## Analytic Epidemiology

In the case of COVID-19, descriptive epidemiology established that it spreads between people, and we can begin linking patients to other patients. All of the spread comes from a small number of patients (probably just one) present when the disease jumped from animal to human (it is known as a zoonotic disease because it originates from animals). At this point, we can move on to lab-test patients to identify the new strain. However, not all outbreaks are spread person-to-person. Some have what is known as a common source, like contaminated food or water. In this case, we can perform a case-control trial to investigate possible risk factors and how many people were exposed to them. For example, say a number of people went to a particular restaurant and got sick with a particular gastrointestinal illness. We can build out contingencies and calculate odds ratios for each risk factor (the ratio between the odds that someone got sick given that they had the risk factor vs. that they didn’t).

SickNot Sick
Ate Salad$$30$$$$20$$
Did not eat Salad$$20$$$$30$$

Odds Ratio = $$\frac{30}{20} / \frac{20}{30} = \frac{9}{4}$$.

SickNot Sick
Ate Lasagna1035
Did not eat Lasagna4015

Odds Ratio = $$\frac{10}{35} / \frac{40}{15} = 3/28$$

SickNot Sick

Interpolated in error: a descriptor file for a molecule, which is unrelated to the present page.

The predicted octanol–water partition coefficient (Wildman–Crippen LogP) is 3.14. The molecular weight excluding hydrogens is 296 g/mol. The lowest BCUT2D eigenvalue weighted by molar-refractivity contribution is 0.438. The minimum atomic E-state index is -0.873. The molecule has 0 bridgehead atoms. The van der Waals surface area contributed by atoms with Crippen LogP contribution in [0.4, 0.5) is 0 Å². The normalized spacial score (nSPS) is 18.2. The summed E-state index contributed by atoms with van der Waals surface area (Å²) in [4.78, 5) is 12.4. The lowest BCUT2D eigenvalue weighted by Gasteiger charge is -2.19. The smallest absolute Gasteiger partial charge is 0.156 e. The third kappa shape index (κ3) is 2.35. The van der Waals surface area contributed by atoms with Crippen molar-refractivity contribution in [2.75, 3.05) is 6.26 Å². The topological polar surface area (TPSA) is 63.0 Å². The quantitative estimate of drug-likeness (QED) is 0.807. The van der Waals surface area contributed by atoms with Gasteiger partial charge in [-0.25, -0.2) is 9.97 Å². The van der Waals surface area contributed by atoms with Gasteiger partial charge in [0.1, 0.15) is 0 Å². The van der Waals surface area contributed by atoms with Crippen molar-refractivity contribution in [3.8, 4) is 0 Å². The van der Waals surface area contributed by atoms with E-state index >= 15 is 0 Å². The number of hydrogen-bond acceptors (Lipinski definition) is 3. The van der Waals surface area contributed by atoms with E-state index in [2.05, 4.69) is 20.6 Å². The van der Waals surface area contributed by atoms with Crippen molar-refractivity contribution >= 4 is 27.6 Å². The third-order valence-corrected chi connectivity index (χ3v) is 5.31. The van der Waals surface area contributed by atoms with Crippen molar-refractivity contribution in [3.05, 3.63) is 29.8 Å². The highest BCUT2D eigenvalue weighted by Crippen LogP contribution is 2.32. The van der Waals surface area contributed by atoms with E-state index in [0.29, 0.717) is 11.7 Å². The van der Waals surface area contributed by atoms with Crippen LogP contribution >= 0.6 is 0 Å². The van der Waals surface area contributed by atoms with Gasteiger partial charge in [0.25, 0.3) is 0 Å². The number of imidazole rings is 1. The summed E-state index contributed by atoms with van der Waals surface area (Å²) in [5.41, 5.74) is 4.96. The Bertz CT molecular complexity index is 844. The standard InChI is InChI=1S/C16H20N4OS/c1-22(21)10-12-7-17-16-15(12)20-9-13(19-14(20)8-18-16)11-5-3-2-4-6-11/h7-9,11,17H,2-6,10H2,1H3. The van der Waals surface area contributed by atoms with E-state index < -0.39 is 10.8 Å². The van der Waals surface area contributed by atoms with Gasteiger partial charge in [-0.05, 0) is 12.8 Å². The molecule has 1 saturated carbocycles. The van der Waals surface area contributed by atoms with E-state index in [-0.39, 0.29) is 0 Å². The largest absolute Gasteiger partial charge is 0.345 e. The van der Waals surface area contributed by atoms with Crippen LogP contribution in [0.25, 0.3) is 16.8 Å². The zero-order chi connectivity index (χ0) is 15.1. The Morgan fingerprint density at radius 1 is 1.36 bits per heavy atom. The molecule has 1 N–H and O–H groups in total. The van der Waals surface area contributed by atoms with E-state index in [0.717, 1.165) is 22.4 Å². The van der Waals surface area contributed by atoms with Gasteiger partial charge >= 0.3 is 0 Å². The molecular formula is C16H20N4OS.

Ate Chicken$$42$$$$10$$
Did not eat Chicken$$8$$$$40$$

Odds Ratio = $$\frac{42}{10} / \frac{8}{40} = 21$$
This appears to suggest that chicken is the most likely factor, and the chicken from the restaurant can go on to be lab-tested for a pathogen. However, note that since the groups of sick and not sick were formed after the fact, they may not be representative of the entire population. Because of this, the study does not prove any causality but merely shows a correlation. For example, the odds ratio is high for people eating salad, but this may just be because many people who ate chicken also ate salad.

## Confirm Cause in Lab

Anything suggested by a field investigation or trial should be confirmed by a lab investigation. In the case of coronavirus, a lab investigation can be used to isolate the pathogen from patients. The pathogen itself will be needed to try to find treatments or prevention measures. However, the findings of further epidemiological investigations will be more useful for control measures in the shorter-term.

# Measuring the Disease

We know that COVID-19 doesn’t kill a large portion of those it infects, with many carriers not even showing symptoms. However, the virus’s ability to live in hosts without causing symptoms makes it hard to detect. Determining basic mathematical facts about the disease concerning how frequently people show symptoms and how frequently people die are important in understanding it.

## Important Values

Infectivity is the ability of a disease to infect a new host. It tells us how many people who come into contact with COVID-19 will become infected. $\text{Infectivity} = \dfrac{\text{infected}}{\text{susceptible}}$ Pathogenicity is the ability to cause disease. It tells us how many people who become infected with the virus will end up showing symptoms. $\text{Pathogenicity} = \dfrac{\text{sick}}{\text{infected}}$ Virulence is the ability to cause deaths. It is also known as the Case-Fatality Rate (CFR). It tells us how many people who become sick will end up dying due to the disease.

$\text{Virulence} = \dfrac{\text{deaths}}{\text{sick}}$